On the positive side, my Saint John's Prep Eagles are 2-0 on the young season, with wins over Central Catholic this past weekend, and Peabody last weekend. They got off to a fast start last year, and then floundered later, so let us hope for a better result this year.


Remember, It's Ember!

Wednesday, Friday, and Saturday of this week are the Michaelmas Embertide, the seasonal penitential period marked by extra fasting, abstinence, prayer, almsgiving, and other good works.


Saint Matthew

This is what The Golden Legend has to say about St. Matthew the Evangelist and Apostle.

The Calling of Saint Matthew, by Caravaggio c. 1600.

Saint Matthew, Apostle and Evangelist, pray for us!


Sunday, September 20, 2009

The Sixteenth Sunday After Pentecost

From The Liturgical Year, by Abbot Prosper Gueranger, OSB:

THE resuscitation of the son of the widow of Naim, on which our thoughts were fixed last Sunday, has reanimated the confidence of our beloved mother, the Church; her prayer goes up all the more earnestly to her Spouse, who leaves her on earth, for a time, that she may grow dearer to Him by sufferings and tears. Let us, of course, enter into the sentiments which guided her in the choice of to-day's Introit.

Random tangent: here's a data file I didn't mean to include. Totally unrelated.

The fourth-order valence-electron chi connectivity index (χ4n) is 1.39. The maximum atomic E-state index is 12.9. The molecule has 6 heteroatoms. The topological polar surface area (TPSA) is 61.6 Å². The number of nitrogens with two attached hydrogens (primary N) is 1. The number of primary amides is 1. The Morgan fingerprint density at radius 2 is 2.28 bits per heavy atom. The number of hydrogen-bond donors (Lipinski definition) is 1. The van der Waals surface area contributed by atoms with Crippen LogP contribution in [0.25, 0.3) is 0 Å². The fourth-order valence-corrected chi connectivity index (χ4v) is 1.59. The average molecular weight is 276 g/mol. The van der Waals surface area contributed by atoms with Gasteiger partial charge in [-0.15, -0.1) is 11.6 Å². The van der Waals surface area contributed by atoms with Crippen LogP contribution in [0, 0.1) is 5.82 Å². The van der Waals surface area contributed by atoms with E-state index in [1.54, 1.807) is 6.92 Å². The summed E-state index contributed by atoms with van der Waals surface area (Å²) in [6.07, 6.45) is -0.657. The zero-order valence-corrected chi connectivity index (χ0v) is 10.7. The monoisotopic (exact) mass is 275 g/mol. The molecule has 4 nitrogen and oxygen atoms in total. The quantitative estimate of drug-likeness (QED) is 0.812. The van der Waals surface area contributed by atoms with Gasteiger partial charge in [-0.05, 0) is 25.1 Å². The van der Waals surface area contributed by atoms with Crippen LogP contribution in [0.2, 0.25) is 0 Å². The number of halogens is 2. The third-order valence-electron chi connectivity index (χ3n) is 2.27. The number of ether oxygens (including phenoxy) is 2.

Such is our inability in the work of salvation, that, unless grace prevent, that is, anticipate, us, we cannot have so much as the thought of doing what is holy; and again, unless it follow up the inspirations it has given us, and lead them to a happy termination, we shall never be able to pass from the simple thought to the act of any virtue whatsoever. If, on the other hand, we be faithful to grace, our life will be one uninterrupted tissue of good works. Let us, in our Collect, ask, both for ourselves and for all our neighbours, the persevering continuity of this most precious aid.